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Help me give my students the tools they need to develop organizational and time-management skills.
"What? There's a test today? When was I supposed to study? I play two sports," one student complains. "I can't keep up with everything. I forgot our book was due," says another. I've been a teacher for 21 years, and I can truly say that today's students are busier than ever, but as they are kids, they still don't know how to budget time.
Our school educates just under eight hundred students every year.
It is located in a small, rural, farming/blue-collar community. Many students remain in the town after high school graduation. Of those who are college-bound, most attend a community college, and some continue on to a four-year university. Many take on jobs that do not require they receive an education beyond high school.
Milan was greatly impacted by the recession and has not completely recovered. The major employer, Ford Motor Company, closed its plant leaving many without a job. As a result, Milan area schools has many students who receive free or reduced lunches. Last year, the high school added an after-school snack session to our breakfast program to try to combat hunger for our needy.
Students today are very busy; in fact, they use baseball, football, swimming, and church as excuses for not completing assignments. While these are all worthwhile activities, there is no employer who will deem them acceptable for incomplete work.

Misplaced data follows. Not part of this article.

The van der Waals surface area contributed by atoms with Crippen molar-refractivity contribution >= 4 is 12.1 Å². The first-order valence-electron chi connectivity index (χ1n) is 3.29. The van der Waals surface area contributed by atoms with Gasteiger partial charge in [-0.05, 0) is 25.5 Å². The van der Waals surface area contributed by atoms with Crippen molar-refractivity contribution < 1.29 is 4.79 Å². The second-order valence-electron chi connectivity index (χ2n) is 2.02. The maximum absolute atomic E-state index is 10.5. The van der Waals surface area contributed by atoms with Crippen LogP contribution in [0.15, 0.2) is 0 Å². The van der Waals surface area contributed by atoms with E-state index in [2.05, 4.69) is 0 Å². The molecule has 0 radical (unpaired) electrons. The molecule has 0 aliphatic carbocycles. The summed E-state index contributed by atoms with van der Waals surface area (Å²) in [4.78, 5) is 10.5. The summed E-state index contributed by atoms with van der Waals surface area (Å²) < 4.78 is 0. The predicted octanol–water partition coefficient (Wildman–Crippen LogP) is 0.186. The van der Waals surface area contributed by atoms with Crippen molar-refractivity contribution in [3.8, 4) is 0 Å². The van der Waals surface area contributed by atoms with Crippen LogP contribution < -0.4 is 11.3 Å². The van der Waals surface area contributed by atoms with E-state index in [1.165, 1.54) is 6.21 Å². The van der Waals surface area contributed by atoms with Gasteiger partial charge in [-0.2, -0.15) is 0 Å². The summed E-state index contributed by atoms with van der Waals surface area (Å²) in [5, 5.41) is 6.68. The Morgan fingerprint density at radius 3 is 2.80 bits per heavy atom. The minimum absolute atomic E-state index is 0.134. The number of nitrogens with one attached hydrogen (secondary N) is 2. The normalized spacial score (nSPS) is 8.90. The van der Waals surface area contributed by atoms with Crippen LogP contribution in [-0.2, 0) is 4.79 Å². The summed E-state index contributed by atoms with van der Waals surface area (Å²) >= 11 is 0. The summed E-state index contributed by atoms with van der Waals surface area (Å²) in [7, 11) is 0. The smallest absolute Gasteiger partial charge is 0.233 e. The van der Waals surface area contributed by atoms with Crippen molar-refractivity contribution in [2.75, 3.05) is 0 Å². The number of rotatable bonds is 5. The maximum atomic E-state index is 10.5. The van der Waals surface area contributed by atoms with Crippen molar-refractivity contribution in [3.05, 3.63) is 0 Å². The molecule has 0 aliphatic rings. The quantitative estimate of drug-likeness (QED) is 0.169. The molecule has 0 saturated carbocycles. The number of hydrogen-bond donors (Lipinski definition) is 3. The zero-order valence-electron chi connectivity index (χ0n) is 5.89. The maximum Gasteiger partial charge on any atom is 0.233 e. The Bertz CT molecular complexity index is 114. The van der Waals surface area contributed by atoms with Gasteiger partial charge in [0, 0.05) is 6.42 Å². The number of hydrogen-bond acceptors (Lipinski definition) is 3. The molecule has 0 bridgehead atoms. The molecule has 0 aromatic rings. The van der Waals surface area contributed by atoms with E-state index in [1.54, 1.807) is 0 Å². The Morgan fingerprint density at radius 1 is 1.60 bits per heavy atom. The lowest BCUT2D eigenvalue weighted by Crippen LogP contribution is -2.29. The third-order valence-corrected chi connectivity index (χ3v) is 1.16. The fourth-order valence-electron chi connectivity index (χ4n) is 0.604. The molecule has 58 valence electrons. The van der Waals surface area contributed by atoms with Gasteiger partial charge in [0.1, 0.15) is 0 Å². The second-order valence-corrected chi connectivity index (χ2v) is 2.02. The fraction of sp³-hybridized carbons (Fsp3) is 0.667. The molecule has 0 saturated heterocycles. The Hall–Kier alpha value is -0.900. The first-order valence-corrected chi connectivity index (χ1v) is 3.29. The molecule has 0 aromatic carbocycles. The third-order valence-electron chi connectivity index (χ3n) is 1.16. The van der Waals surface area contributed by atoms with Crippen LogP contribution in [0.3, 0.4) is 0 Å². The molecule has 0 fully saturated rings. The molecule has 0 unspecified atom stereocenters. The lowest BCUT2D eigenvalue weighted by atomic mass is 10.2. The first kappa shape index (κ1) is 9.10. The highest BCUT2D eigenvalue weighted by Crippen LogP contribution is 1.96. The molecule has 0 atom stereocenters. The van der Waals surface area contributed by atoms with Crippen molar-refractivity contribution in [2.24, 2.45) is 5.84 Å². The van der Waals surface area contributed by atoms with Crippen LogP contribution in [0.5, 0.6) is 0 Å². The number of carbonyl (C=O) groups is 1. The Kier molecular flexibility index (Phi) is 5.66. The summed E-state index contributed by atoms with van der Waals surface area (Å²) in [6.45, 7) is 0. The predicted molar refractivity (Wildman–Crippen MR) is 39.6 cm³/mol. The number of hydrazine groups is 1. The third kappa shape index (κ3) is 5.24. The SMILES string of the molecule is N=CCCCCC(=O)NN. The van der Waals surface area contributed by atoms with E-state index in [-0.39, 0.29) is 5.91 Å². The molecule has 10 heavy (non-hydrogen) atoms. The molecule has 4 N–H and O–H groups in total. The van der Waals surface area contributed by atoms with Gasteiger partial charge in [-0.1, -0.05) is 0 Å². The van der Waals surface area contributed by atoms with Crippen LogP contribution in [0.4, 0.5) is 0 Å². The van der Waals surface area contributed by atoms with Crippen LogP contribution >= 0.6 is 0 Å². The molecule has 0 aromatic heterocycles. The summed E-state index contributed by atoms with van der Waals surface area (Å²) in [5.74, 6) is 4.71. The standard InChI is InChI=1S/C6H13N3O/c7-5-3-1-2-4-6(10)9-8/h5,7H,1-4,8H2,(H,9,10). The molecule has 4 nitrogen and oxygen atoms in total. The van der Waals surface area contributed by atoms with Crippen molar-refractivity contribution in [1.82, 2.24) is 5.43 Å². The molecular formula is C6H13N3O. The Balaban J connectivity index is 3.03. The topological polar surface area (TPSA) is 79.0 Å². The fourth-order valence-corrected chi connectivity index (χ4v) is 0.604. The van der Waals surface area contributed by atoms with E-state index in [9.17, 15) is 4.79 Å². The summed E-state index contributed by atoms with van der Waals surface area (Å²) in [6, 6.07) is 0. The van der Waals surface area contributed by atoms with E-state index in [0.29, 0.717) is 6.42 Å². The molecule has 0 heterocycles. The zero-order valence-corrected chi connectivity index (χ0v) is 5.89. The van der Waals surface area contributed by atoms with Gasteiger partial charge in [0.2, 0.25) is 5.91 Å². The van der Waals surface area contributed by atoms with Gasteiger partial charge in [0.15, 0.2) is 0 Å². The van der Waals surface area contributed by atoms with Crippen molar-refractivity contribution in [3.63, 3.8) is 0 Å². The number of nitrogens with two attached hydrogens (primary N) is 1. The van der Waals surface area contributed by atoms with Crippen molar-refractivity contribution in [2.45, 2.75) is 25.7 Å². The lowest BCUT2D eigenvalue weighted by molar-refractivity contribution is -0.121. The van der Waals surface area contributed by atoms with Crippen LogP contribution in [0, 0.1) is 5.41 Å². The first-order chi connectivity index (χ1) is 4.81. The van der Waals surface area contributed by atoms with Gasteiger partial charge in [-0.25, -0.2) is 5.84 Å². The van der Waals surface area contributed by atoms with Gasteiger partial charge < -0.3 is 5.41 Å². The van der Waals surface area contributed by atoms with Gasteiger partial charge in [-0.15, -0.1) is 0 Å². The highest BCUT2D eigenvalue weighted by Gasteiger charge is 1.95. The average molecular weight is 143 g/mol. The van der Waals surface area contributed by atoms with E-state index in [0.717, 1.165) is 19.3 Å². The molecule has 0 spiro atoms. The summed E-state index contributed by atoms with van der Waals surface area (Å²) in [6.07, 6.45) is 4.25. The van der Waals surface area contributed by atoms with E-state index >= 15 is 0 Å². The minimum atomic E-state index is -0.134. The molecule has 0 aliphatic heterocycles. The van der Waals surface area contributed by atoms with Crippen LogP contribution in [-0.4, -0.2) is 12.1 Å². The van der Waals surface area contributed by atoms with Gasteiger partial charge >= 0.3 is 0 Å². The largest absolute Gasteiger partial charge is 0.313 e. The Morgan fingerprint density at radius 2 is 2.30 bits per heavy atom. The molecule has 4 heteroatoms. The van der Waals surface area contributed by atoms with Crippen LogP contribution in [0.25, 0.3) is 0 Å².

Students need to learn how to budget their time; it isn't an innate ability.
If my students had planners, I could guide them through the steps to effective time management each week until they become habitual.
Students will begin class every Monday by noting all of their obligations for the week on their weekly planner: sports, church, family activities, work, etc. Then, they will note all major tests, presentations, papers, etc. on their planners. Finally, they will schedule study and/or work time to meet their academic responsibilities on their planners.
At the end of the week, students will reflect on their ability to stick to their weekly schedule. They will also note successes and failures throughout the week and infer their causality. These reflections and evaluations will be considered when setting their academic schedule for the upcoming week.
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|2020 TF Publishing 3.5" x 6.5" Planner, Blue (20-7771) • Staples Advantage||$9.99||21||$209.79|
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